Monthly Archives: July 2010

Why Do Mother Cats Hide Their Kittens?


By Ruthie Bently

Cats are the most recently domesticated species, but some scientists argue that cats should not be considered domesticated. Nevertheless, like our canine companions, our cats do many things based on their natural instincts. Some of these things include: hiding or burying food, kneading, hunting, claiming territory and mating. Another natural instinct that a female cat has and some will use is hiding their kittens.

A feral cat will hide her kittens to protect them from predators and intact tom cats. Newborn kittens are blind and cannot protect themselves, so they rely on their mother to keep them safe. Coyotes, hawks, eagles and owls are not above killing cats if they are small enough to overpower and kill. Even a domestic dog can kill kittens by accident while trying to play with them. Male lions will kill cubs in the pride that are not his when they take over a pride. While cats are not lions, there have been reported incidents of intact tom cats killing kittens. Understanding this will help you deal with your cat hiding her kittens.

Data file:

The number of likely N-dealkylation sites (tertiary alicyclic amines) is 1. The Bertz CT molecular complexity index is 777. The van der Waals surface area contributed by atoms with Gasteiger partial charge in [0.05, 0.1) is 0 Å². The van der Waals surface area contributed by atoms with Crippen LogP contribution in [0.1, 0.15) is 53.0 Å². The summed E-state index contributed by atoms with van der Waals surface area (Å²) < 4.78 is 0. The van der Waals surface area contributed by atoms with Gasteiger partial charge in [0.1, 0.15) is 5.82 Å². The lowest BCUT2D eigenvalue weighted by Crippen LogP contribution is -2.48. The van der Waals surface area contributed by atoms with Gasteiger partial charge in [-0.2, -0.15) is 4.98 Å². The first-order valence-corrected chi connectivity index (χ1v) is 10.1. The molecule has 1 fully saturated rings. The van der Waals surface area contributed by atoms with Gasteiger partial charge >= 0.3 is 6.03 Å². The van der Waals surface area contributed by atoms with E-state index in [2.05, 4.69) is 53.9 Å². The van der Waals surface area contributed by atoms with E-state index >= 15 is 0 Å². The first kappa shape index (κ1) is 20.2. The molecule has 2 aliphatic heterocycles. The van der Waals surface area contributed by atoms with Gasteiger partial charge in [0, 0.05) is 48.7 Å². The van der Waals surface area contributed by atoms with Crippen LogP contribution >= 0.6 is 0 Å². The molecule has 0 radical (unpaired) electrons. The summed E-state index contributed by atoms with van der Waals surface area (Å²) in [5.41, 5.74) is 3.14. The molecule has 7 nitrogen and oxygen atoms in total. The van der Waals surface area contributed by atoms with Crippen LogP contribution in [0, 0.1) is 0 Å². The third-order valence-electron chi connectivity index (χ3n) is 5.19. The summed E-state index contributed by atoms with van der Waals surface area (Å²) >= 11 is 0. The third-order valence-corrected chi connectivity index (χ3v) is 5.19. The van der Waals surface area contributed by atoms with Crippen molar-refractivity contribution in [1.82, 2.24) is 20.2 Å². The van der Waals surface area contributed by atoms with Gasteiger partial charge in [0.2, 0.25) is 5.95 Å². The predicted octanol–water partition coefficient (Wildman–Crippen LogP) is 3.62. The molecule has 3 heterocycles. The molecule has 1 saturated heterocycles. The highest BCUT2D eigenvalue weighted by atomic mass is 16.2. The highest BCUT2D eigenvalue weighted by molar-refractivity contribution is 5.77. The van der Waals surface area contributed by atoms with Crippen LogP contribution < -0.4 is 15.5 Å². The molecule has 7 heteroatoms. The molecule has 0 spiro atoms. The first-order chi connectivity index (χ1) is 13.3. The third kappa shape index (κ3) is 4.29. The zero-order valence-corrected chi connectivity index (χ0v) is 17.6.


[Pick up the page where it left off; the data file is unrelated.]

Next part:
Cats are secretive, private creatures and while they may birth their kittens in a safe, secure place they may still move them later. A mother cat may feel uncomfortable with the place she has had her kittens. She may feel it is unsafe for her kittens and may move them. A room may have too much foot traffic going through it. The area may be too noisy or the lighting may be too bright for her liking. A mother cat may move her kittens if the situation is too stressful for her. She may move them to a closet, under a bed, into a dresser drawer, under or behind the sofa or a chair, into a kitchen cabinet or another odd place. Your cat may also “claim” the territory she moves her kittens to and defend it aggressively.

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What is Hanging Tongue Syndrome?